• Incentivized Stake Reward Distribution Rule: At the end of the epoch, the distribution of stake rewards across validators is adjusted using information from the Tallying Rule. Specifically, a global multiplier is built for every validator using the median value – weighted by stake – out of the set of individual multipliers constructed during the tallying rule. All else equal, validators that operated performantly will receive their regular stake rewards whereas validators who did not operate performantly at the reference gas price receive slashed rewards. Since stake rewards are influenced by the amount of stake each validator owns, validators are encouraged to obtain more stake by lowering gas fees and pricing out inefficient validators. This benefits Sui end users since the stake reward distribution rule incentivizes validators to deliver a more cost-efficient network.

In sum, the gas price mechanism has two main forces: the tallying rule incentivizes validators to honor the quotes submitted during the gas survey, while the distribution rule incentivizes validators to submit low reservations prices. The interaction of these two forces delivers a mechanism encouraging validators to set a low network-level reference gas price – but not too low since they face penalties if they cannot honor their quotes. In other words, the gas price mechanism encourages a healthy competition for fair prices.

Storage gas prices

The storage gas price $StoragePrice$ captures the costs of covering one unit of storage in perpetuity, in SUI units. This price is set through governance proposals and is updated infrequently. The goal is to ensure Sui users pay for their use of on-chain data storage by depositing these fees into the storage fund and then redistributing these fees to future validators. In contrast to the computation gas price, storage prices are fixed and common for all transactions both within an epoch and across epochs until the storage price is updated.

The $StoragePrice$ is set exogenously through the governance proposal with the goal of targeting the off-chain dollar cost of data storage. In the long run, as the costs of storage fall due to technological improvements and the dollar price of the SUI token evolves, governance proposals will update the price in order to reflect the new dollar target price.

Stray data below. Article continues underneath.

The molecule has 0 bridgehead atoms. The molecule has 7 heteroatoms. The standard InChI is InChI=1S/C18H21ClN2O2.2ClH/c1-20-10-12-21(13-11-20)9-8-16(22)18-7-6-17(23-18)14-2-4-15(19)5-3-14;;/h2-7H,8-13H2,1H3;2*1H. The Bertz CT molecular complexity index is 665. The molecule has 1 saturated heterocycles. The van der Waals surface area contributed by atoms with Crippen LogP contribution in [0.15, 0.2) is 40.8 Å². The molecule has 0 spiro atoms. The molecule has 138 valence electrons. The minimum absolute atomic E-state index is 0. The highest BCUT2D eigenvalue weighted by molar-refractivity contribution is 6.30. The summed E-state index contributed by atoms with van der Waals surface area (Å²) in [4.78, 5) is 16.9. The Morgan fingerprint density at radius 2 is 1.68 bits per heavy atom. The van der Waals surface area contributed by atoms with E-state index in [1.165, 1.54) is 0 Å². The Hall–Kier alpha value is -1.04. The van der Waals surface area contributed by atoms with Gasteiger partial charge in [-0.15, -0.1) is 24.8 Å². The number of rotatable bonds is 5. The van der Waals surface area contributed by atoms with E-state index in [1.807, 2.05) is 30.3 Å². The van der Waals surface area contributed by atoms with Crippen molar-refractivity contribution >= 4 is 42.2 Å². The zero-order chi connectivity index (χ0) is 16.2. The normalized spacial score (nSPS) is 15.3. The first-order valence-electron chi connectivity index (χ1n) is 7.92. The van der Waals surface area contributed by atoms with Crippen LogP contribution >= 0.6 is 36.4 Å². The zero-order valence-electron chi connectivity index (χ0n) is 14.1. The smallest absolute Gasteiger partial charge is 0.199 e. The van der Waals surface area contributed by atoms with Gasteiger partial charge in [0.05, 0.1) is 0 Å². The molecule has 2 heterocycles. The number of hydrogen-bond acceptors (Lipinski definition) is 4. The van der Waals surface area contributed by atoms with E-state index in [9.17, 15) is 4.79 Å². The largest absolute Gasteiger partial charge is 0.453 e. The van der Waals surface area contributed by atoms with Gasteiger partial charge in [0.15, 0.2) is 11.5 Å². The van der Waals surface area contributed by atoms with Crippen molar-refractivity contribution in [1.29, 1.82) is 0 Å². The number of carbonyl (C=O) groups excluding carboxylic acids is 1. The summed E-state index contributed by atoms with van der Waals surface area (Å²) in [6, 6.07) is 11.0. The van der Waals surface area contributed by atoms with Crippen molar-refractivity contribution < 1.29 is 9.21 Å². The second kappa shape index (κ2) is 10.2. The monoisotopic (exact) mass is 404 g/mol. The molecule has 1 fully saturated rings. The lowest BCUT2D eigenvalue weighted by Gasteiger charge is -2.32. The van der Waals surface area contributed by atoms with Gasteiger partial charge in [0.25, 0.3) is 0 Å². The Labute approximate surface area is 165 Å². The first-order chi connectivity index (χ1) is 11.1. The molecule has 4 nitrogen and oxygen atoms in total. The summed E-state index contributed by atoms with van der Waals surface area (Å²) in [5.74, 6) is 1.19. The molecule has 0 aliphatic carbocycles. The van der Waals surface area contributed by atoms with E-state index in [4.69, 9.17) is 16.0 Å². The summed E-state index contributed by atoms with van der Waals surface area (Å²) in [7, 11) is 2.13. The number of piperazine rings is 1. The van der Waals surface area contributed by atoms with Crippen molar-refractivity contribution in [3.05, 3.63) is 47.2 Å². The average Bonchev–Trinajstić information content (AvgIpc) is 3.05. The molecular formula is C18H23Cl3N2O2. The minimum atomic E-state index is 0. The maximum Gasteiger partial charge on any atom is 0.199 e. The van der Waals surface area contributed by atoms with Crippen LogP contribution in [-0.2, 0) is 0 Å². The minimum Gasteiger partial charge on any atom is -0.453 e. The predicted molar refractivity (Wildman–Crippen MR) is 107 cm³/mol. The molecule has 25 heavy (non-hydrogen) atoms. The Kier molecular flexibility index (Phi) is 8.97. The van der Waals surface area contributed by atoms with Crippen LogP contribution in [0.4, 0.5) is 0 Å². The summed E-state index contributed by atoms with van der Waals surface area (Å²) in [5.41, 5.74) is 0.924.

Gas prices as a coordination mechanism

Overall, users submitting transactions with computation gas prices at or close to the current epoch’s $ReferencePrice$ and storage gas prices at the targeted $StoragePrice$ face good user experience. Sui’s gas price mechanism provides end users with credible reference prices for submitting their transactions. By incentivizing validators to elicit their true reservation prices and honor these quotes, users can credibly assume their transactions will be processed in a timely manner.

Once Sui enables horizontal scaling, validators can add more workers as demand for on-chain activity scales. This increases their costs linearly at the same pace of network activity and lets them process more transactions at the same low gas prices. In cases of extreme network congestion where validators cannot scale fast enough, the tip’s presence provides a market-based congestion pricing mechanism that discourages further demand spikes by increasing the cost of transacting on the Sui platform.

In the long run, Sui’s gas mechanism creates incentives for validators to optimize their hardware and operations. Validators who invest in becoming more efficient are able to honor lower gas prices and obtain a stake reward boost. Sui validators are thus encouraged to innovate and improve the experience of end users.